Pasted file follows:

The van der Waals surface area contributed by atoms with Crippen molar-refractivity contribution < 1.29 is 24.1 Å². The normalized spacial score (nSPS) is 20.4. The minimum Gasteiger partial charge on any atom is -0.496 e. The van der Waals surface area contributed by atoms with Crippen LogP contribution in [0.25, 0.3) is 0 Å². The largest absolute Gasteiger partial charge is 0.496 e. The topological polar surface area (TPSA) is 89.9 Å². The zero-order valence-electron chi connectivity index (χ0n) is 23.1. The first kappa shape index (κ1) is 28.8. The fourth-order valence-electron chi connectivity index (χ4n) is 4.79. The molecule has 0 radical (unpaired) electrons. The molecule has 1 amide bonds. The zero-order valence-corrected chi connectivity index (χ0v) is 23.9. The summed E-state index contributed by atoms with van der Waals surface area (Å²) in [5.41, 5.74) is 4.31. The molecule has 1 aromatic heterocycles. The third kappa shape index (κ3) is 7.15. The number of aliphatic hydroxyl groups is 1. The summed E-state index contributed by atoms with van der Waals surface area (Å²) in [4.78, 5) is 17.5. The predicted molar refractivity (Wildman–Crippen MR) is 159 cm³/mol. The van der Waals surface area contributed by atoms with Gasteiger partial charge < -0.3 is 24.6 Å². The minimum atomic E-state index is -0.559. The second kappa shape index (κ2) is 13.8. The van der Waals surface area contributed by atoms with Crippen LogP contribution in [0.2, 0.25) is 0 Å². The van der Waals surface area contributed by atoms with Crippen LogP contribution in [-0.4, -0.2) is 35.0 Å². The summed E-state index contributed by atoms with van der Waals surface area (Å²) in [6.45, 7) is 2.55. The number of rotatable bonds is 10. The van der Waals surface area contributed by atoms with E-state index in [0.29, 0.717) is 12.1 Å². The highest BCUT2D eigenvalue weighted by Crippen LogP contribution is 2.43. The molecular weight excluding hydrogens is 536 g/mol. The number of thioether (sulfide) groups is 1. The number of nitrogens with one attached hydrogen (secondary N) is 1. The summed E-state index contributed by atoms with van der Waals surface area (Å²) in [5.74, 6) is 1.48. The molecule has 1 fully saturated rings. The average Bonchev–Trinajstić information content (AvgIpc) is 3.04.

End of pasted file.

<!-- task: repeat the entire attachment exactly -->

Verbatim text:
The van der Waals surface area contributed by atoms with Crippen molar-refractivity contribution < 1.29 is 24.1 Å². The normalized spacial score (nSPS) is 20.4. The minimum Gasteiger partial charge on any atom is -0.496 e. The van der Waals surface area contributed by atoms with Crippen LogP contribution in [0.25, 0.3) is 0 Å². The largest absolute Gasteiger partial charge is 0.496 e. The topological polar surface area (TPSA) is 89.9 Å². The zero-order valence-electron chi connectivity index (χ0n) is 23.1. The first kappa shape index (κ1) is 28.8. The fourth-order valence-electron chi connectivity index (χ4n) is 4.79. The molecule has 0 radical (unpaired) electrons. The molecule has 1 amide bonds. The zero-order valence-corrected chi connectivity index (χ0v) is 23.9. The summed E-state index contributed by atoms with van der Waals surface area (Å²) in [5.41, 5.74) is 4.31. The molecule has 1 aromatic heterocycles. The third kappa shape index (κ3) is 7.15. The number of aliphatic hydroxyl groups is 1. The summed E-state index contributed by atoms with van der Waals surface area (Å²) in [4.78, 5) is 17.5. The predicted molar refractivity (Wildman–Crippen MR) is 159 cm³/mol. The van der Waals surface area contributed by atoms with Gasteiger partial charge < -0.3 is 24.6 Å². The minimum atomic E-state index is -0.559. The second kappa shape index (κ2) is 13.8. The van der Waals surface area contributed by atoms with Crippen LogP contribution in [0.2, 0.25) is 0 Å². The van der Waals surface area contributed by atoms with Crippen LogP contribution in [-0.4, -0.2) is 35.0 Å². The summed E-state index contributed by atoms with van der Waals surface area (Å²) in [6.45, 7) is 2.55. The number of rotatable bonds is 10. The van der Waals surface area contributed by atoms with E-state index in [0.29, 0.717) is 12.1 Å². The highest BCUT2D eigenvalue weighted by Crippen LogP contribution is 2.43. The molecular weight excluding hydrogens is 536 g/mol. The number of thioether (sulfide) groups is 1. The number of nitrogens with one attached hydrogen (secondary N) is 1. The summed E-state index contributed by atoms with van der Waals surface area (Å²) in [5.74, 6) is 1.48. The molecule has 1 fully saturated rings. The average Bonchev–Trinajstić information content (AvgIpc) is 3.04.